4. Is your child well-rounded? Gifted and talented children may naturally excel in one subject, but
There are a lot of creative kids out there who are not being recognized as gifted. Why? Because they’re not in art classes! They’re in math or science or gym or music classes. I think this is a shame, because I think all kids have the potential to be creative. Some are just more obvious about it than others.
Telling your child he/she is talented, or even gifted, may seem like a nice thing to do. But if you don’t also tell them that they need to work hard in order to achieve their goals and dreams, you really aren’t being honest with them. You see, telling a child that they are talented without setting expectations for success can set them up for failure when they don’t get those A+ grades…or make it into the college of their choice…or get the job they want…or whatever their standard of success is.
So what do you do instead? Well, first we teach our children that talent is something God gives us – not something we earn ourselves. And then we have to teach them that talent isn’t enough on its own. We have to work hard and practice in order to become successful at anything we do.
The artist Edouard Manet once declared, “There are no bad subjects, there are only bad painters.” I never learned that when I was in school. Instead, my art teachers taught us to look for the perfect subject. We practiced our still lifes and our portraits and our nature studies, and we practiced them over and over again until we could paint them well. But the perfect subject was always just out of reach.
How did the students learn to paint horses? First they drew horses from life; then they drew horses from memory; then they drew horses from imagination. They learned how to get them right, but they also learned how to get them wrong. They learned how to not just get close to the perfect horse, but how to see in a way that could lead them closer to perfection.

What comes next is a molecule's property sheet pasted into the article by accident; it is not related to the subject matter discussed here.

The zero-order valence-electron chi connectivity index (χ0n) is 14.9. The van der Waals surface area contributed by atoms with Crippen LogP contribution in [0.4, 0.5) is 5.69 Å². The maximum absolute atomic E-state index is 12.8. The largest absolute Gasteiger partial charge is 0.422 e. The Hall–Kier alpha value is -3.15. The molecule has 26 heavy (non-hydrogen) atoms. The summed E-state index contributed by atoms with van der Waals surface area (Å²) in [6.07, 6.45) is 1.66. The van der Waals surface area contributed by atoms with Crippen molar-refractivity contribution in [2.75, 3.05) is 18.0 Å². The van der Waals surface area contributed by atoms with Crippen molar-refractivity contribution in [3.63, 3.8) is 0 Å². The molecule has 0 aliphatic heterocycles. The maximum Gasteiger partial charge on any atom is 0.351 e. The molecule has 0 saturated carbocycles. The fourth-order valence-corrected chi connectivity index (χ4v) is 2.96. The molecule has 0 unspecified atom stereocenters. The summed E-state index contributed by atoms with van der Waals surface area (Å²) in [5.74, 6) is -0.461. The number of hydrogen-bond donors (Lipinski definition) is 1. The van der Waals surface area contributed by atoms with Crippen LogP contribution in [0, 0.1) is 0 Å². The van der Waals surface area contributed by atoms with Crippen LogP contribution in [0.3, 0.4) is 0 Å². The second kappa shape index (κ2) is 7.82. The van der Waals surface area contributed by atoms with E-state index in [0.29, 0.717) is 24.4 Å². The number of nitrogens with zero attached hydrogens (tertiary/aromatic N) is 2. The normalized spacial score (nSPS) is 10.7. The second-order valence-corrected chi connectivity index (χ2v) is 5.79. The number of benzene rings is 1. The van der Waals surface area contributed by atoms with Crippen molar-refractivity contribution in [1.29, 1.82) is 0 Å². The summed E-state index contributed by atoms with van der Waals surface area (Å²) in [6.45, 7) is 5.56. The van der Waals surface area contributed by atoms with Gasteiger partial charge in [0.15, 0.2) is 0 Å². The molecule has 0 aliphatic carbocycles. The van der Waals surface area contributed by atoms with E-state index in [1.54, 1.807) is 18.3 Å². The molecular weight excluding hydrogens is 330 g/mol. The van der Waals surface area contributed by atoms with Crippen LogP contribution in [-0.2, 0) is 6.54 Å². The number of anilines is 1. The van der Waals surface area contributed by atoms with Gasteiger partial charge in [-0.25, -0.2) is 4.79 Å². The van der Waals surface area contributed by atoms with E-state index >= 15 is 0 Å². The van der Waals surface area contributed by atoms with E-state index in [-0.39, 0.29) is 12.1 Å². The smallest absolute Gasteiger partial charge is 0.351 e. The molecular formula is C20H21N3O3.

I wish I had been told about Manet’s quote back when I was in school. Because if I had heard it then, I might have realized that it wasn’t about talent or giftedness at all. In fact, it is about practice.
What is art?
Art is a way of communicating. Art is different from science, poetry and religion in that it has no purpose beyond communication. A scientific theory can be used to predict or explain things; a poem can be used to express oneself or communicate emotions; a religious text can be used to instruct or comfort.
Telling someone how to tie their shoes is not “art”. Instructions on tying your shoes are merely utilitarian, but they are not “art”. There is no intent to communicate anything more than information, and there is no intent to make the reader/observer feel anything other than boredom while they read the instructions.
There are many artists who create art that has little meaning outside their own experience, but this doesn’t mean that the work cannot be appreciated by others. Many people enjoy looking at paintings of scenes they were never in or things they never saw, just as many people enjoy reading books about places and times they have never been or lived in. It makes them feel like a part of something bigger than themselves.*
The point I am making is that even if you don’t think you can appreciate art, actually there are many ways that you do appreciate it. That includes the music you listen